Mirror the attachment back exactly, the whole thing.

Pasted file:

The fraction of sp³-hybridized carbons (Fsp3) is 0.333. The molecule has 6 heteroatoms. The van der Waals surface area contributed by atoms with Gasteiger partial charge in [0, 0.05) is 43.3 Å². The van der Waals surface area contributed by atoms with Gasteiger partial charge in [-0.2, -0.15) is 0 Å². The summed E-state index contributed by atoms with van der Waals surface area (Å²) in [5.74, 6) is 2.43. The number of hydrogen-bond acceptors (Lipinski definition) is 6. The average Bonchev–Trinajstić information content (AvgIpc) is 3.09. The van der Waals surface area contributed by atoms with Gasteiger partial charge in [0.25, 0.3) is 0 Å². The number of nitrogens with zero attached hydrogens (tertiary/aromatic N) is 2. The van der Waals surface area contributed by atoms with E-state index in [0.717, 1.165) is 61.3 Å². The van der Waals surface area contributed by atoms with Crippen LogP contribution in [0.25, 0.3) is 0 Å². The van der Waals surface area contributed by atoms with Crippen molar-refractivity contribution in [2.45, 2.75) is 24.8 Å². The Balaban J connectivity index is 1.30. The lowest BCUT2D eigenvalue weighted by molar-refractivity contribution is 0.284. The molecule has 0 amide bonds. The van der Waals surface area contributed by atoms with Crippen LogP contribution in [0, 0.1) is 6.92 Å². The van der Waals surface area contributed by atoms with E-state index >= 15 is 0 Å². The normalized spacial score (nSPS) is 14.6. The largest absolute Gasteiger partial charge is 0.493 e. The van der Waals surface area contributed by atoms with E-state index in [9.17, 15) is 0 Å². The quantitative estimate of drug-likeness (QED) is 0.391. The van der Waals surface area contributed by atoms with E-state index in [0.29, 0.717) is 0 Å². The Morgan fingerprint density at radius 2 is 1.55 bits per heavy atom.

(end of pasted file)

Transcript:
The fraction of sp³-hybridized carbons (Fsp3) is 0.333. The molecule has 6 heteroatoms. The van der Waals surface area contributed by atoms with Gasteiger partial charge in [0, 0.05) is 43.3 Å². The van der Waals surface area contributed by atoms with Gasteiger partial charge in [-0.2, -0.15) is 0 Å². The summed E-state index contributed by atoms with van der Waals surface area (Å²) in [5.74, 6) is 2.43. The number of hydrogen-bond acceptors (Lipinski definition) is 6. The average Bonchev–Trinajstić information content (AvgIpc) is 3.09. The van der Waals surface area contributed by atoms with Gasteiger partial charge in [0.25, 0.3) is 0 Å². The number of nitrogens with zero attached hydrogens (tertiary/aromatic N) is 2. The van der Waals surface area contributed by atoms with E-state index in [0.717, 1.165) is 61.3 Å². The van der Waals surface area contributed by atoms with Crippen LogP contribution in [0.25, 0.3) is 0 Å². The van der Waals surface area contributed by atoms with Crippen molar-refractivity contribution in [2.45, 2.75) is 24.8 Å². The Balaban J connectivity index is 1.30. The lowest BCUT2D eigenvalue weighted by molar-refractivity contribution is 0.284. The molecule has 0 amide bonds. The van der Waals surface area contributed by atoms with Crippen LogP contribution in [0, 0.1) is 6.92 Å². The van der Waals surface area contributed by atoms with E-state index >= 15 is 0 Å². The normalized spacial score (nSPS) is 14.6. The largest absolute Gasteiger partial charge is 0.493 e. The van der Waals surface area contributed by atoms with E-state index in [9.17, 15) is 0 Å². The quantitative estimate of drug-likeness (QED) is 0.391. The van der Waals surface area contributed by atoms with E-state index in [0.29, 0.717) is 0 Å². The Morgan fingerprint density at radius 2 is 1.55 bits per heavy atom.